The tropics’ soul in a house where the space is a fluid experience
River-view modern house with concrete and timber interiors
Duplex of contemporary inspiration accommodates three generations of a family in Bangkok
Discover a modern house on Charoen-Krung Road, right in the beating heart of Bangkok, Thailand. Strong of its breath-taking views on the Chao-Phaya river, the residence is conveniently located at a short distance from the Asiatique Riverfront, sky train, ferry terminal and influential node, Silom.
Although its apparent functionality, the 1980 condominium’s original layout offered relatively small studio units that could barely meet the extremely varying needs of a family spanning on three generations.
Architects of local firm Fattstudio opted for adjoining four previously separate dwellings stretching over a 180 square-metre area, in order to build a double-duplex on the building’s twelfth floor that allowed for double-height volumes and 360-degree panoramic views on the city centre.
Designers were asked to fulfil the client’s requirements for separate living spaces, while respecting the ban on changing the main entrance and original exterior facade. Therefore, major interventions interfered on the interior setting only, with the creation of two resized bathrooms next to the main service shaft position.
Adjacently to the main entrance, the staircase was demolished and relocated to the left side of the living, while 1/4 of the floor was opened into a double-height, exposed living room that comprised a dining and kitchen area.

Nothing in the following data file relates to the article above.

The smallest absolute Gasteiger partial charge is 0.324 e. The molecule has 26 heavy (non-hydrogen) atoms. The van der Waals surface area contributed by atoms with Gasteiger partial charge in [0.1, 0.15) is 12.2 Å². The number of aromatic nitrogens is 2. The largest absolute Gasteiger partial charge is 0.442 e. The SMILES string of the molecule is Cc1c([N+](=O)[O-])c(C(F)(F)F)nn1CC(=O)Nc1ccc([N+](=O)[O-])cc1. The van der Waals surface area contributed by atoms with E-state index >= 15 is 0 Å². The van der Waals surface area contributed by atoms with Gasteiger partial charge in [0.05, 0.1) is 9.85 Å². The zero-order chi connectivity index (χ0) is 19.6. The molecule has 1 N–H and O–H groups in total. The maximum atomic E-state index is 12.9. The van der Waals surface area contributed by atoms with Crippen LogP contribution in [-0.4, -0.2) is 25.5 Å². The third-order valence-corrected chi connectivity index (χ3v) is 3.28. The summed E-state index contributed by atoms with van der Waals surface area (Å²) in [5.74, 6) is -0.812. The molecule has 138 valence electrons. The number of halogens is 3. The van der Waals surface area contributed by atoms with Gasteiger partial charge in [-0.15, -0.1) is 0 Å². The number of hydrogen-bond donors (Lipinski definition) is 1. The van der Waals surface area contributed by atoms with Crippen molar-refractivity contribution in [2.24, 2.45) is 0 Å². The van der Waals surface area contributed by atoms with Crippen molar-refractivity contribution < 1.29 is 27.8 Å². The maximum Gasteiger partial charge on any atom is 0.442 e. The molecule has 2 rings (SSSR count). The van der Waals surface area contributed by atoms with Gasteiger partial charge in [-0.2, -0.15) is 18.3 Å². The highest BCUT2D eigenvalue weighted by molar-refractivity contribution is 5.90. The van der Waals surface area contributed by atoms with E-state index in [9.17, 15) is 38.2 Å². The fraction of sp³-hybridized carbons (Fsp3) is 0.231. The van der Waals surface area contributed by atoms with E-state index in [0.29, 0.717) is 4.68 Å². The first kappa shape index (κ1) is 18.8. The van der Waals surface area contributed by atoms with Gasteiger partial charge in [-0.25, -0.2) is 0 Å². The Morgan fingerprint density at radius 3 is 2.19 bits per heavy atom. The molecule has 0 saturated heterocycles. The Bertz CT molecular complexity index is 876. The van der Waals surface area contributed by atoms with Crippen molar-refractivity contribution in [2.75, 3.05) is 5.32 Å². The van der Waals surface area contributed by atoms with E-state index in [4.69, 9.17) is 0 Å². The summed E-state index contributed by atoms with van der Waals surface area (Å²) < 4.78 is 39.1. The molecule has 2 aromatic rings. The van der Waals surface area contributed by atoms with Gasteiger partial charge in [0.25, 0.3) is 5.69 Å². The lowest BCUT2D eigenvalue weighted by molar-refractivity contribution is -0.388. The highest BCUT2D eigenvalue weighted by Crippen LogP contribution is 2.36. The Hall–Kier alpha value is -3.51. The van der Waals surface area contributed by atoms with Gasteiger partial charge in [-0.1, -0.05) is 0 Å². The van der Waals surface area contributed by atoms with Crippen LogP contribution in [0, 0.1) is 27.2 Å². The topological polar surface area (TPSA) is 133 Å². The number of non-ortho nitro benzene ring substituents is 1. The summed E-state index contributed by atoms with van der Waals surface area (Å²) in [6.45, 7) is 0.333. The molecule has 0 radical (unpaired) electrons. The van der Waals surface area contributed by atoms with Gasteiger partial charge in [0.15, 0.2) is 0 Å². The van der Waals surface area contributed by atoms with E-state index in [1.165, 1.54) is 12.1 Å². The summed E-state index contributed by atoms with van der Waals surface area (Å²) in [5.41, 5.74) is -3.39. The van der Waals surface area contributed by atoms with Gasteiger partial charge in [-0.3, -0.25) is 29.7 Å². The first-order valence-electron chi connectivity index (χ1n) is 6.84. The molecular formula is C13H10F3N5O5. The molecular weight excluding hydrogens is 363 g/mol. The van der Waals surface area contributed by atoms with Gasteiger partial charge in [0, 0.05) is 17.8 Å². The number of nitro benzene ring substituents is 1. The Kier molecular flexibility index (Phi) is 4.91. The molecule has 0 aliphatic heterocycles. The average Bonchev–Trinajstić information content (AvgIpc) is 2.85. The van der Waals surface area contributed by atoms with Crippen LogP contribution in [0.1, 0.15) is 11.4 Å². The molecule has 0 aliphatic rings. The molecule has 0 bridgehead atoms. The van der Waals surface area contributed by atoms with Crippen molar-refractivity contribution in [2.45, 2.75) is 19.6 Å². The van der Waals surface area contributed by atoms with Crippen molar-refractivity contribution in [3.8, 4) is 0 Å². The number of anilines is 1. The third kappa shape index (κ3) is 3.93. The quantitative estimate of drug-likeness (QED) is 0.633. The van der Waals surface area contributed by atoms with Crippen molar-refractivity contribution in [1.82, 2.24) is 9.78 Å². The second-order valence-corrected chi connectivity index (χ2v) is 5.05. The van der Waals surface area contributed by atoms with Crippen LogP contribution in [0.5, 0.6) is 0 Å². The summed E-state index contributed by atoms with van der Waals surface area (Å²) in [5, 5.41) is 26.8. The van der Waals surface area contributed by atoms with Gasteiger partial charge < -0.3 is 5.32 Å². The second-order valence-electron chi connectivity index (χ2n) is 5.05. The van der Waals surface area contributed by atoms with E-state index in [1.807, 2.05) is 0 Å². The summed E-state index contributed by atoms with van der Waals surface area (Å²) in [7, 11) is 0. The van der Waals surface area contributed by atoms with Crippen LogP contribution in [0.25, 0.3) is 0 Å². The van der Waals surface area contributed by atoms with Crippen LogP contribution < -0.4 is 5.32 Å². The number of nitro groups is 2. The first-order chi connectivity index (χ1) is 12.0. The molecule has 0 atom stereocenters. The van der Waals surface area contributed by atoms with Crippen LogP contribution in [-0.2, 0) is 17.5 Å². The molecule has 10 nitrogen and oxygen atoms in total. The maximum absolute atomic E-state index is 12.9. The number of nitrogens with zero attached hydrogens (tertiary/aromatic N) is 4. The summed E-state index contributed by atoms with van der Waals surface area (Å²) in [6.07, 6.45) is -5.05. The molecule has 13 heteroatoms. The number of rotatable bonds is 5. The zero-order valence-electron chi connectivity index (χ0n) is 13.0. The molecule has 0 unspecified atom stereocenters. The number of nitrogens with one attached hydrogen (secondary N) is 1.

The living and bedrooms’ contemporary interiors include polished panelled concrete walls and wooden staircases with open risers.
The kitchen unfolds around a vintage feel, thanks to the white majolica tiles on the walls, industrial lighting fixtures, and long dining table made out from raw wood and bordered by black-painted seats of graphic inspiration.
The downstairs bathroom was shrunk down into a wardrobe, while an L-shaped concrete bench with drawers and storage spaces was arranged beneath the stairs. The upper floor was split into two personal living areas, connected by a single hallway that leads to two bedrooms, two shower rooms, two walk-in closets and two private balconies.
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